After discussing our roles within the project we were ready to start creating. I started by using watercolour to cover my canvas fabric with the primary colours of Morocco, I wanted to use watercolour instead of the dye so that there was a variety in colour. I then decided to stitch on top of the fabric. However, after creating my first piece I decided that we would have too many pieces of fabric in the book and we needed to experiment with some different fabrics and media.

Whilst in Morocco I took many disposable pictures of random things I saw day-to-day. I wanted to try a different technique which involved me hand stitching instead of using my machine. I decided to buy some thread and an embroidery kit and started stitching over the printed images. For example, one of the images was of a large lantern, the picture was quite dark and didn’t highlight the detail that was on the lantern so I decided to take some yellow thread and stitch the outline. This way I was able to include the element of touch into our project. Instead of only being able to look at an image you could touch the image too. I created several of these images, as well as creating watercolour backgrounds to bring plenty of colour into the book.

As well as creating the stitched images I focused on creating an editorial to go alongside the work. The editorial would consist of images from taken by my group in Marrakech, brief information about the places we visited and how each place made us feel. When it comes to creating  graphic work I am usually very experimental with my text and images. However this time we wanted the editorial to be quite simple, as the ‘senses book’ was so varied, so it was definitely a challenge for me to create something so formal.

To go alongside the editorial,l Maris created a typeface, inspired by the different fonts we came across in Marrakech, Arabic writing and the different patterns.

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Before putting the work together I decided  to do some brief research into some artists who use ‘senses’ in their work. I started researching the work of ‘Odette Toilette’ on the Tate’s  website. Toilette’s work consists around creating events and installations focusing on ‘the sense of smell’.  Her idea is to bring a sense of smell to life, for example how a certain smell can remind us of a life event or a person. In 2010 Toilette started an event showing all the things that are possible to do with smell. Toilette’s work inspired me and it made me consider how we could use our sense of smell in our book. Whilst putting the book together I decided to place some of the Moroccan tea and spices we had collected behind the fabric, so when you rub the area where they are placed you will get a strong smell of the ingredients.

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Marrakech

For this term’s field project, we spent a week in Marrakech. The experience was  overwhelming, there was so much to do and everywhere was very busy. However, Marrakech  filled me with inspiration, most of the buildings are decorated in colourful tiles, fabric shops around each corner and an abundance of handmade rugs. On the trip we needed to come up with an idea for our project.   We considered how Marrakech is an attack on the senses, and decided to create our project around the senses you experience in Morocco.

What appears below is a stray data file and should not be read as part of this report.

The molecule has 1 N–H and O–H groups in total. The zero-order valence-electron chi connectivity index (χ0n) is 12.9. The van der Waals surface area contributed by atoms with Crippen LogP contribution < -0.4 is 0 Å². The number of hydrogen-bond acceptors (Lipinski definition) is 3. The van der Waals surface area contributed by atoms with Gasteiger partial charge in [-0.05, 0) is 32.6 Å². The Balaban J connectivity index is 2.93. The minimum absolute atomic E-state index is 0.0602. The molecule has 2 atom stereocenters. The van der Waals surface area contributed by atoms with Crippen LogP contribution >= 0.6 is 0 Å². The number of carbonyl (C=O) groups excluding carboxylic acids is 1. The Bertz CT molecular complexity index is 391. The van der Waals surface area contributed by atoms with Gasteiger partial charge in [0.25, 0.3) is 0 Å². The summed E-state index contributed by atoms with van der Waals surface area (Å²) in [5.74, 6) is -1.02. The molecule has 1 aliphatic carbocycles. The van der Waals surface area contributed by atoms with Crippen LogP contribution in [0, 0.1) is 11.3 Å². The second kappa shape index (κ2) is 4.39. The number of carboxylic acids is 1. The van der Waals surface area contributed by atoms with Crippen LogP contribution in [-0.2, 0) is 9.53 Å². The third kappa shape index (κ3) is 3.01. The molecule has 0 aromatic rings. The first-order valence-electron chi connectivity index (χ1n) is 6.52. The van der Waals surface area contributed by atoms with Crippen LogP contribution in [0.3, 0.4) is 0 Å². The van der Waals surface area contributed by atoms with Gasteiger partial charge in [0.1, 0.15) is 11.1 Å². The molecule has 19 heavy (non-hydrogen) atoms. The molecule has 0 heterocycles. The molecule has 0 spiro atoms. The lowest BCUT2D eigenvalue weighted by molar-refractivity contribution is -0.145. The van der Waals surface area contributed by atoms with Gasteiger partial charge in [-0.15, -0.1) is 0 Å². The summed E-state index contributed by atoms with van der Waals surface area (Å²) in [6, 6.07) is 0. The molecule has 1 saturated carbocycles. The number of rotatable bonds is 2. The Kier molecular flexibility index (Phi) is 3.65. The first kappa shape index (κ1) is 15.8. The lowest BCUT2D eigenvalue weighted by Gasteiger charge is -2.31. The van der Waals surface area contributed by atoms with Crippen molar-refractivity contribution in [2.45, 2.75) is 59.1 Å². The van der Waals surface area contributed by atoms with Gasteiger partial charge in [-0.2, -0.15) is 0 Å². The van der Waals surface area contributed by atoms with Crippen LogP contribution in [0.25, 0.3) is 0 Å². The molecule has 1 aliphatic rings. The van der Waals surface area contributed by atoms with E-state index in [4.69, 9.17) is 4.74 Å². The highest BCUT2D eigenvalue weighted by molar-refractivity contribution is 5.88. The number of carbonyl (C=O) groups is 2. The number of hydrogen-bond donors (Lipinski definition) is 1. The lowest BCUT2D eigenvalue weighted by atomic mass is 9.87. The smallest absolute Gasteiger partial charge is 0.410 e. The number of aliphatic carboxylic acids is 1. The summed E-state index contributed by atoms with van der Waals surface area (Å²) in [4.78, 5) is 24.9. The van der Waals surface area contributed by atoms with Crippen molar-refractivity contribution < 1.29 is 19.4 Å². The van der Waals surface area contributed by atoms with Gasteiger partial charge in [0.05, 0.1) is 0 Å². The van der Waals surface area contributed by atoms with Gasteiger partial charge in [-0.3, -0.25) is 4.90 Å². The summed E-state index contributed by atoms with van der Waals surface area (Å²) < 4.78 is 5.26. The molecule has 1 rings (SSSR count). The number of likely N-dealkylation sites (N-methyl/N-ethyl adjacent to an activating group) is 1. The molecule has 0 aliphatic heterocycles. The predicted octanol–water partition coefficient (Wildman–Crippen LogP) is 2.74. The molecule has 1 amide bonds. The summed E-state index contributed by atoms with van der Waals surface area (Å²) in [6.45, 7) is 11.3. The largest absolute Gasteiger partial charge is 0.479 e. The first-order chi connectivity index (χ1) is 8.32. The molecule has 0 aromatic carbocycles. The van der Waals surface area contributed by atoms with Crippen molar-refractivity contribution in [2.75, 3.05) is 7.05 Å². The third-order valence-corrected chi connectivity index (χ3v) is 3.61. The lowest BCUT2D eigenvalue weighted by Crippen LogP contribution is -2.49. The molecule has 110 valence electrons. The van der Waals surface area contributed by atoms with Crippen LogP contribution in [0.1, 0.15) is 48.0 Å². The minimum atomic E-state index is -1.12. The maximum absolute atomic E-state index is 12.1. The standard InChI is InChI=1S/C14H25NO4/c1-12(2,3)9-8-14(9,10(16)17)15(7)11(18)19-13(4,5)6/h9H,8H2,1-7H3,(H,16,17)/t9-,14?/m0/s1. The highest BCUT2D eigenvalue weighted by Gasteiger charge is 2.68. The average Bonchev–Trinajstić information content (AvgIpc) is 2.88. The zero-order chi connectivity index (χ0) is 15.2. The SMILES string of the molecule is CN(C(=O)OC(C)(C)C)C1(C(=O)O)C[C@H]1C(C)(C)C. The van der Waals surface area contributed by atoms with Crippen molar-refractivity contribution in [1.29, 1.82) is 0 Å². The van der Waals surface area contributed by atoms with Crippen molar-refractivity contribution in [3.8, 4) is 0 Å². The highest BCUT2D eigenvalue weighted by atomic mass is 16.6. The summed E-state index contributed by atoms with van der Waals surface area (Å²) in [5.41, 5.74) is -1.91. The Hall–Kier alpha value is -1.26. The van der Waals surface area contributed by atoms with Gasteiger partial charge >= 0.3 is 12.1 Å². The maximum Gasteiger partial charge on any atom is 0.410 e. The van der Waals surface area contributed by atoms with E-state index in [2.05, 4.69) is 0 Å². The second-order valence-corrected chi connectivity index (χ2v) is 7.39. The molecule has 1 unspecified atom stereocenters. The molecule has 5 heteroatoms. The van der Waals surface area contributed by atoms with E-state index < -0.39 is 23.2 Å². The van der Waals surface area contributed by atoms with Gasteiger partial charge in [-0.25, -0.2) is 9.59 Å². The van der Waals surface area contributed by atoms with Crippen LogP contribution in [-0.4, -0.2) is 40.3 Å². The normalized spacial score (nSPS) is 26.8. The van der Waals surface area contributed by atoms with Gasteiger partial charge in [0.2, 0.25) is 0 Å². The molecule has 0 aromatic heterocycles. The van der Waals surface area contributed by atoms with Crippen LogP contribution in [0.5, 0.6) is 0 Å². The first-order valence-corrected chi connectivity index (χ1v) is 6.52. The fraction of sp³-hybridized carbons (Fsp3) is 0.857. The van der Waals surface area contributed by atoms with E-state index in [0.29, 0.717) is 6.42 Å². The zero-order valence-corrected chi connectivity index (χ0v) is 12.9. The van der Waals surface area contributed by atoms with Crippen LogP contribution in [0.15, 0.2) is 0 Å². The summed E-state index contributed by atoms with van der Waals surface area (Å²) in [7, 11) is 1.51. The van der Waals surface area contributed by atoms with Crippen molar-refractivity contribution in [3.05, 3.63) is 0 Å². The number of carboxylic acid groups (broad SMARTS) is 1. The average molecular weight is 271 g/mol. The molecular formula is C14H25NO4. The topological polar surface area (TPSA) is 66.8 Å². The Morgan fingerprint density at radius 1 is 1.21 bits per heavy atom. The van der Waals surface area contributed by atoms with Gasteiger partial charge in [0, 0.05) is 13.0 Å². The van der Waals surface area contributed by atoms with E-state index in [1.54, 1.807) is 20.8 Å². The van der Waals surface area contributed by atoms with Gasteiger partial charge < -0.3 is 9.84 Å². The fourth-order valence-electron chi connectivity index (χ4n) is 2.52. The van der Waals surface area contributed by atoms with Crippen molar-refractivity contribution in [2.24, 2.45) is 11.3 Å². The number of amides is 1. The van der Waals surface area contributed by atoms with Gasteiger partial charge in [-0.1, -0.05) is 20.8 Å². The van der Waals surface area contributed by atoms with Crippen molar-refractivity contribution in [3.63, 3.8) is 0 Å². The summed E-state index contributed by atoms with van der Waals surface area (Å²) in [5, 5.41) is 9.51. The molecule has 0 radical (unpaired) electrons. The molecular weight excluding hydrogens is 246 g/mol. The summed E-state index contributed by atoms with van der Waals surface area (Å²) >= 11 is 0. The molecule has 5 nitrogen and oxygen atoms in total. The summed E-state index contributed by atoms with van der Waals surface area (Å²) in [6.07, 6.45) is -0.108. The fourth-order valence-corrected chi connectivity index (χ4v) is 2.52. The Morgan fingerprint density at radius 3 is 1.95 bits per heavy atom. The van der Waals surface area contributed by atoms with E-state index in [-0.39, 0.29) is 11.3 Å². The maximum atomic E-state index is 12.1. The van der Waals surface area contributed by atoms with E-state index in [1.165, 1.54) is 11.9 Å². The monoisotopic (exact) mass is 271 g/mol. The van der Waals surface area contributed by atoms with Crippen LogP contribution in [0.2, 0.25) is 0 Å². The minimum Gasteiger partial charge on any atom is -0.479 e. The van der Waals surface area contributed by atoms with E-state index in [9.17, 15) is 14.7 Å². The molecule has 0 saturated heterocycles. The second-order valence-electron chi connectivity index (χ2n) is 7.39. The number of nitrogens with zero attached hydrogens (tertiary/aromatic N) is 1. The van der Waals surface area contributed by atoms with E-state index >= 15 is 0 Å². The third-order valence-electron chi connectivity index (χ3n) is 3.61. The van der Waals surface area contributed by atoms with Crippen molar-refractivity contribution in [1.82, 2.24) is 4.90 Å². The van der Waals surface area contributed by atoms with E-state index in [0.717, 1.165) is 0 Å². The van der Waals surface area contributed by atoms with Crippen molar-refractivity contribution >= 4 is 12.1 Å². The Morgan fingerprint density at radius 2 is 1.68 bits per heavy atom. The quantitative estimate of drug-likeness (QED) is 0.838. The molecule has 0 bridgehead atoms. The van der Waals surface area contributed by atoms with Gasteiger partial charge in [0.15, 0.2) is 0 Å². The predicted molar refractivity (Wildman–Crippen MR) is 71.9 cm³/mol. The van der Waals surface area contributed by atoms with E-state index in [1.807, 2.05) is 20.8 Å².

Every day’s in Marrakech were filled with surprises, busy and filled with inspiration for our project. It was interesting to see the contrast between  outside and inside of the buildings. On the streets of Marrakech you are overwhelmed by the different smells of spices, dust and food cooking. When you visit the square, you can hear the snake charmers and their instruments and the sounds of people talking and cars/ mopeds massing and beeping.  The sounds inside the buildings are much more tranquil. You can hear birds chirping and fountains dripping and the light sound of Moroccan instruments playing in the background.

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The project

Whilst in Marrakech we had plenty of opportunity to sketch and take photographs of the different areas of inspiration that we thought would be helpful for our project. My group definitely had similar ideas as to what we wanted to portray in the project. We came up with the idea of creating a book, that would include a feeling for all of the senses, using the spices, orange blossom, tea and fabric dyes we bought in Marrakech.

After the trip we had a group meeting where we discussed our individual roles in the project. We all wanted to try something different outside of our subject. I decided that I wanted to experiment with both subjects, Graphics and Textiles. For the project I was in charge of creating a formal editorial piece, to go alongside the ‘book of senses’. I wanted to challenge myself, to create a piece of work which was quite formal and I am usually quite experimental in my work. My other role was to create the element of touch in the book, by using my sewing machine. Maris’ role was to create a typeface that would correspond with the editorial and the ‘book of senses’. Nuw and Freya’s roles were to dye the fabric and stitch. Everyone then had a role to create pieces to fill the book using colour, sketches and artefacts they had collected.

 

AYSC – Reflection